Contrary to popular belief, people who sleep six to seven hours anight live longer, and those who sleep eight hours or more dieyounger, according to the latest study everconducted on the subject. The study, which tracked the sleepinghabits of 1.1 million Americans for six years, undermines theadvice of many sleep doctors who have long recommended that peopleget eight or nine hours of sleep every night。
"There's an old idea that people should sleep eight hours a night,which has no more scientific basis than the gold at the end of therainbow," said Daniel Kripke, a professor of psychiatry at theUniversity of California at San Diego who led the study, publishedin a recent issue of the Archives of General Psychiatry. "That's anold wives' tale.
The study wasnot designed to answer why sleeping longer may be deleterious orwhether people could extend their life span by sleeping less。
But Kripkesaid it was possible that people who slept longer tended to sufferfrom sleep apnea, a condition where impaired breathing puts stresson the heart and brain. He also speculated that the need for sleepwas akin to food, where getting less than people want may be betterfor them。
The study quickly provoked cautions and criticism, with some sleepexperts saying that the main problem in America's sleep habits wasdeprivation, not sleeping too much。
"None of thissays sleep kills people," said Daniel Buysse, a University ofPittsburgh psychiatrist and the immediate past president of theAmerican Academy of Sleep Medicine. 匹兹堡大学精神病学家，即美国睡眠医学会刚刚离任的前任会长Daniel Buysse说：“这决不是说睡眠导致死亡。”
"You should sleep as much as you need to feel awake, alert andattentive the next day," Buysse added. "I'm much more concernedabout people short-changing themselves on sleep than peoplesleeping too long."
Sleeplessnessproduces a variety of health consequences that were not measured inthe study, critics said。
"The amount ofsleep you get impacts how alert you are, your risk for accidents,how you perform at work and school," said James Walsh, president ofthe National Sleep Foundation, a non-profit that advocates forbetter sleep habits. "There's much more to life than how long youlive."
The study used data from an extensive survey conducted by theAmerican Cancer Society from 1992 to 1998. Women sleeping 8, 9 and 10 hours a night had 13 percent,23 percent and 41 percent higher risk of dying, respectively, thanthose who slept 7 hours, the study found。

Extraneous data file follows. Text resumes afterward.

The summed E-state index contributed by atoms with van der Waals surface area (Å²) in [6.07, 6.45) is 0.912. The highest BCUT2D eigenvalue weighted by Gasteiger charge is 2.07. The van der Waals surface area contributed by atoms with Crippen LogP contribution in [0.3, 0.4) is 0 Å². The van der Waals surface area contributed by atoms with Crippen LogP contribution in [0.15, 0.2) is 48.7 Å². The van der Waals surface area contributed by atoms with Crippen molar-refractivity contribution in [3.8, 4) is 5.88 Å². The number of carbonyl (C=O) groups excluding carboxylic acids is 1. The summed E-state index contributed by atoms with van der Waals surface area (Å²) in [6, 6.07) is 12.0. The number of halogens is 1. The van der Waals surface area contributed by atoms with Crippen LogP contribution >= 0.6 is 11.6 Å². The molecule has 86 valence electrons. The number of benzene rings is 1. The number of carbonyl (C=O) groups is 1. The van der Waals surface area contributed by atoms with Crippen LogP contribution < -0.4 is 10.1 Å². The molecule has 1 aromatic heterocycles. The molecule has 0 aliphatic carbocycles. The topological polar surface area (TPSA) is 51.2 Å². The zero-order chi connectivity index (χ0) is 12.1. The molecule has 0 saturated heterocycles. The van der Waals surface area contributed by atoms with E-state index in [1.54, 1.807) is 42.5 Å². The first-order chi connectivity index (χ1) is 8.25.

Men sleeping 8, 9 and 10 hours anight had 12 percent, 17 percent and 34 percent greater risk ofdying within the study period。
By contrast,sleeping five hours a night increased the risk for women by only 5percent, and for men, by 11 percent. Among people who slept justthree hours a night, women had a 33 percent increase in death, andmen had a 19 percent increase, compared with those who slept sevenhours。
Kripke, the new study's leader, pointed out that relatively fewpeople slept so little--1 in 1,000--where as almost half of allpeople slept eight hours or more。来源：考试大
The study also found that taking a sleeping pill every dayincreased the risk of death by 25 percent。
He recommendedthat people should not routinely take pills to get eight hours ofsleep. While acknowledging that the sleeping pills used from 1992to 1998 were not the same pills being used today, Kripke said,"without data showing that contemporary pills are safe, these dataprovide the best information about whether sleeping pills are safefor long-term use."
Kripke, whose study was funded by federal tax dollars, saiddoctors' recommendations that everyone get eight hours of sleep anight may have been partly influenced by the drug companies thatmake sleeping pills. He cited a report from a public relations firmrepresenting the medicine Ambien, which gave money to the NationalSleep Foundation to alert people about an insomnia "public healthcrisis" as part of a marketing campaign。
Both Buysseand Walsh have served as paid consultants to makers of sleepingpills, but both denied being influenced by that role. Walsh saidmost researchers in the field had accepted consulting fees from thecompanies, because "99 percent of the funding to support this typeof research is from pharmaceutical companies."
Buysse, who wrote an editorial accompanying Kripke's article, saidmore research was needed to pin down exactly what the connectionwas between sleep and the risk of death. The study relied onpeople's own reports of their sleeping habits, which can be faulty.When people are asked how long they sleep, they usually report howlong they spend in bed, Buysse said. Buysse为Kripke的文章配发了一篇社论，他说有必要做进一步的研究以确定睡眠和死亡率之间究竟是什么联系。他说这一研究靠的是人们对自己睡眠习惯的汇报，而这有可能会出错。当问人们睡多长时间时，他们通常汇报的是他们在床上呆的时间。
That couldmean that people who reported sleeping eight hours were reallysleeping around seven and a half hours, which would bring them intothe study's lower risk category. Buysse also disagreed that sleepwas like food, arguing that while people can restrict sleep, theycannot "choose" to sleep longer。
DonaldBliwise, a psychologist at Emory University, in Atlanta, saidstudies had shown that when people were allowed to sleep howeverlong they wanted, without cues from alarm clocks and watches, theyoften slept 14 to 15 hours a day for the first few days。
"Everyone,"Bliwise said, "walks around somewhat sleep deprived."